John Sculley and Steve Jobs
Despite the astonishing figures of sold Macintosh computers and a boost in sales to more than $1.5 billion in 1984 (up 55% from 1983),) Apple soon fell into its most severe crisis, which would only be overcome by Sculley's hard measures and led to the fir ing of its visionary Steve Jobs.
John Sculley had been vice-president at PepsiCo where he had successfully made Pepsi the number one brand in the Cola Wars. Actually, there was no reason for him, one of America's top managers with a secure and highly paid position at PepsiCo, to join a bu nch of young computer nerds at the West coast. The reason why he finally agreed yet is Steve Jobs who impressed him by his visionary ideas and asked him a question to which he did have no answer: "Do you want to spend the rest of your life selling sugared water or do you want a chance to change the world?") This question told him that his "entire life was at a critical crossroads.")
Sculley and Jobs became close friends. They could "complete each other's sentences" because they "were on the same wavelength.") The "dynamic duo", as they were called in an issue of Business Week in October 1983, was esteemed highly in the press and cont ributed significantly to Apple's good reputation in the public at the time.
The downfall came soon, however, when their largely overestimated expectations of the Macintosh sales could not be met. In their euphoria about the revolutionary Mac, they thought they would ship 80,000 units by the end of 1984, and had produced them in ad vance. When the reality brought "merely" 20,000 with a falling tendency, the crisis was evident. Reasons for that decline were that the Macintosh was not as "perfect" as expected - with its 128 KByte RAM (they were then mounted to 512 KB) it was not powerf ul enough, and there were hardly any software applications available yet. Moreover, at the 1985 annual meeting, Jobs and Sculley neglected the fact that 70 percent of the company's sales were still due to the Apple II, whereas the Macintosh accounted for o nly 30 percent. Many sophisticated Apple II designers were annoyed and left the company.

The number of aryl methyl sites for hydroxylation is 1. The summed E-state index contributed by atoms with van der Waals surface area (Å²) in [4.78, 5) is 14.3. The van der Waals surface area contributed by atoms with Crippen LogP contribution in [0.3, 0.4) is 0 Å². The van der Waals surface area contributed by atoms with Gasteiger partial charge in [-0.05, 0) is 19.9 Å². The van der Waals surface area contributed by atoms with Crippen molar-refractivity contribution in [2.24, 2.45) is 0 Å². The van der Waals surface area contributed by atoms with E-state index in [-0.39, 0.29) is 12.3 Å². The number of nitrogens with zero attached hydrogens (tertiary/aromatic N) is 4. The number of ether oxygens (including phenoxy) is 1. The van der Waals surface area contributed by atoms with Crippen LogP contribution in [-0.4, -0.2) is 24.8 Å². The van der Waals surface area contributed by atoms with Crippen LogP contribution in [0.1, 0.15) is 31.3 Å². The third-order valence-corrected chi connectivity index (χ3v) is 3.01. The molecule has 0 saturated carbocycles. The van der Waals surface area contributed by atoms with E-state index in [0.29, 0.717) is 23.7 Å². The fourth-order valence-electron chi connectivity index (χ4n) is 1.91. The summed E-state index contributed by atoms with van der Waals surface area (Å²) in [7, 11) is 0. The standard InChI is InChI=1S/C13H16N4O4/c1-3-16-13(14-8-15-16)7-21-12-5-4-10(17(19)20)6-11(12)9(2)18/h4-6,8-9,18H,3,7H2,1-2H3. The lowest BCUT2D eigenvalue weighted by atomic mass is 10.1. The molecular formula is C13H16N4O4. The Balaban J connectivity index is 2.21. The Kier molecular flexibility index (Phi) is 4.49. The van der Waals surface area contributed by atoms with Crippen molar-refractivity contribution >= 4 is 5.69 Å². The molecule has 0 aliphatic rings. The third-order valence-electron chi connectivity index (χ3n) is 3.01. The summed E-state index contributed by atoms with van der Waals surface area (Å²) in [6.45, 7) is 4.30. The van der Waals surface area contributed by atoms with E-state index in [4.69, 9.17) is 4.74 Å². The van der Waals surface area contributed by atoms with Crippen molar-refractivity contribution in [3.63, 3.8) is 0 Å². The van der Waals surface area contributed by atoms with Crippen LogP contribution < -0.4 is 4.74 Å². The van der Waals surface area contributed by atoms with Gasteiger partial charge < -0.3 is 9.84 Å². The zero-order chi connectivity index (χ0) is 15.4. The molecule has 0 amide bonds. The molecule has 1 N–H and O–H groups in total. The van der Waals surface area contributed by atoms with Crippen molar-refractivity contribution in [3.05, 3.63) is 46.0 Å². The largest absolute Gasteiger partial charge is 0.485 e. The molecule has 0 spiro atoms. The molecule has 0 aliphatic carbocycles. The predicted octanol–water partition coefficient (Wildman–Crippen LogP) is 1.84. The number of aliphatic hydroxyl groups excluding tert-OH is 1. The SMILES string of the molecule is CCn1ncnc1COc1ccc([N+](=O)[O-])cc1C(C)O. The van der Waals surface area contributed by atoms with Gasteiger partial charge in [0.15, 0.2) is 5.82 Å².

Steve Jobs became more and more angry and aggressive because of the continuing drop in Macintosh sales (merely 2,500 units in March 1985).) He blamed everyone for it, except for himself. Steve just did not see that the "problem was with him.") In the end , he blamed even Sculley for the crisis and wanted to lead the company himself. But this seemed impossible to everyone else: "Steve was a big thinker, an inspirational motivator, but not a day-to-day manager. What was sad was that he could not see it.")
When Sculley was informed that Jobs intended to remove him insidiously from the company, he was quite concerned, but then decided to choose the company's welfare over his friendship to its visionary co-founder. Supported by Markkula and the other members o f the board, in May 1985, he dismissed Steve from his positions as the vice-president and as the leader of the Macintosh division; Jobs did not have any managerial power anymore.
Steve Jobs was quite depressed and made trips to Europe and the Soviet Union. Finally, he decided to leave Apple in December 1985, and sold all his Apple shares. He took along some of the best employees to start his new venture - NeXT. He intended to desig n a workstation for the university sector. In February 1987, billionaire Ross Perot invested $20 million for 16 percent of NeXT. The new computer was introduced to the public in October 1988, priced at $6,000.
At Apple, John Sculley took several measures to save the company, which had become chaotic. In the course of a major reorganization he dismissed 1,200 employees (20% of the total workforce) and put the broken parts of the company together to form one unifi ed Apple. His restructuring saved a lot of costs and consolidated the company.
1986 was Apple's worst year with a decline in net sales from $1.92 (1985) to $1.90 billion. Gradually, Sculley could persuade software companies, which had turned away from Apple, to write applications for the Macintosh.
Apple found its new market in desktop publishing (DTP), for which the Macintosh was predestined. By the time, the Macintosh became a serious tool for the business market and its sales increased again.
Until today, Apple has grown steadily and now reaches net sales of more than $7 billion. Although the Macintosh lost the battle against Big Blue, today it is a successful product and was sold over 2.5 million times worldwide in 1992. Apple remains the seco nd-biggest personal computer manufacturer after IBM and has released innovative products such as QuickTime, an easy to use multimedia software combining sound, video and animation. Its latest development is Newton, a personal digital assistant (PDA), which serves as an electronic notepad and "integrates advanced hand-writing recognition, communication and data-management technologies.")